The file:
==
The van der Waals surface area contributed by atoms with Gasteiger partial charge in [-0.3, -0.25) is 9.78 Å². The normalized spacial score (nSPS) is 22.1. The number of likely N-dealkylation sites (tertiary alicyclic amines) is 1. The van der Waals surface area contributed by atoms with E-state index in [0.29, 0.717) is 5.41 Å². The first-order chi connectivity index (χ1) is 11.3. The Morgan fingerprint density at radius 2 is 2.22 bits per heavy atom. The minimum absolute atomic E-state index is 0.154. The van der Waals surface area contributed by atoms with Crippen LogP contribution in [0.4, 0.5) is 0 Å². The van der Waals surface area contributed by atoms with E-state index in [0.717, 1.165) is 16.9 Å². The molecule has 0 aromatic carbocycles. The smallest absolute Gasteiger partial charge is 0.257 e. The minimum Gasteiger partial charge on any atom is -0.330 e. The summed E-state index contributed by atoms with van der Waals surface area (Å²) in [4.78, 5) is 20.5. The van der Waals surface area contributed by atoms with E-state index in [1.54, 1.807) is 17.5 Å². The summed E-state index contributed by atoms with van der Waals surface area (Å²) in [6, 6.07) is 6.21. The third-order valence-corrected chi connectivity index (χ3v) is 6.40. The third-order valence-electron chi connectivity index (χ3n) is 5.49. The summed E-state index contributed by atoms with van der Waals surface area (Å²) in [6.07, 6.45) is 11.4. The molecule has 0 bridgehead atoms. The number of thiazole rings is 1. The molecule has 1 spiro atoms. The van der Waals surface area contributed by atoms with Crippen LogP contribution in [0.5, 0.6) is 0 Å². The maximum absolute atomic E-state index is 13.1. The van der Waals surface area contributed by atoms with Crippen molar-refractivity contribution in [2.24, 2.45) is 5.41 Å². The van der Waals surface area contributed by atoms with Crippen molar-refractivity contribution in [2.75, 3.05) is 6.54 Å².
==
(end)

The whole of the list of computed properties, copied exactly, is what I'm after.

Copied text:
The van der Waals surface area contributed by atoms with Gasteiger partial charge in [-0.3, -0.25) is 9.78 Å². The normalized spacial score (nSPS) is 22.1. The number of likely N-dealkylation sites (tertiary alicyclic amines) is 1. The van der Waals surface area contributed by atoms with E-state index in [0.29, 0.717) is 5.41 Å². The first-order chi connectivity index (χ1) is 11.3. The Morgan fingerprint density at radius 2 is 2.22 bits per heavy atom. The minimum absolute atomic E-state index is 0.154. The van der Waals surface area contributed by atoms with Crippen LogP contribution in [0.4, 0.5) is 0 Å². The van der Waals surface area contributed by atoms with E-state index in [0.717, 1.165) is 16.9 Å². The molecule has 0 aromatic carbocycles. The smallest absolute Gasteiger partial charge is 0.257 e. The minimum Gasteiger partial charge on any atom is -0.330 e. The summed E-state index contributed by atoms with van der Waals surface area (Å²) in [4.78, 5) is 20.5. The van der Waals surface area contributed by atoms with E-state index in [1.54, 1.807) is 17.5 Å². The summed E-state index contributed by atoms with van der Waals surface area (Å²) in [6, 6.07) is 6.21. The third-order valence-corrected chi connectivity index (χ3v) is 6.40. The third-order valence-electron chi connectivity index (χ3n) is 5.49. The summed E-state index contributed by atoms with van der Waals surface area (Å²) in [6.07, 6.45) is 11.4. The molecule has 0 bridgehead atoms. The number of thiazole rings is 1. The molecule has 1 spiro atoms. The van der Waals surface area contributed by atoms with Crippen LogP contribution in [0.5, 0.6) is 0 Å². The maximum absolute atomic E-state index is 13.1. The van der Waals surface area contributed by atoms with Crippen molar-refractivity contribution in [2.24, 2.45) is 5.41 Å². The van der Waals surface area contributed by atoms with Crippen molar-refractivity contribution in [2.75, 3.05) is 6.54 Å².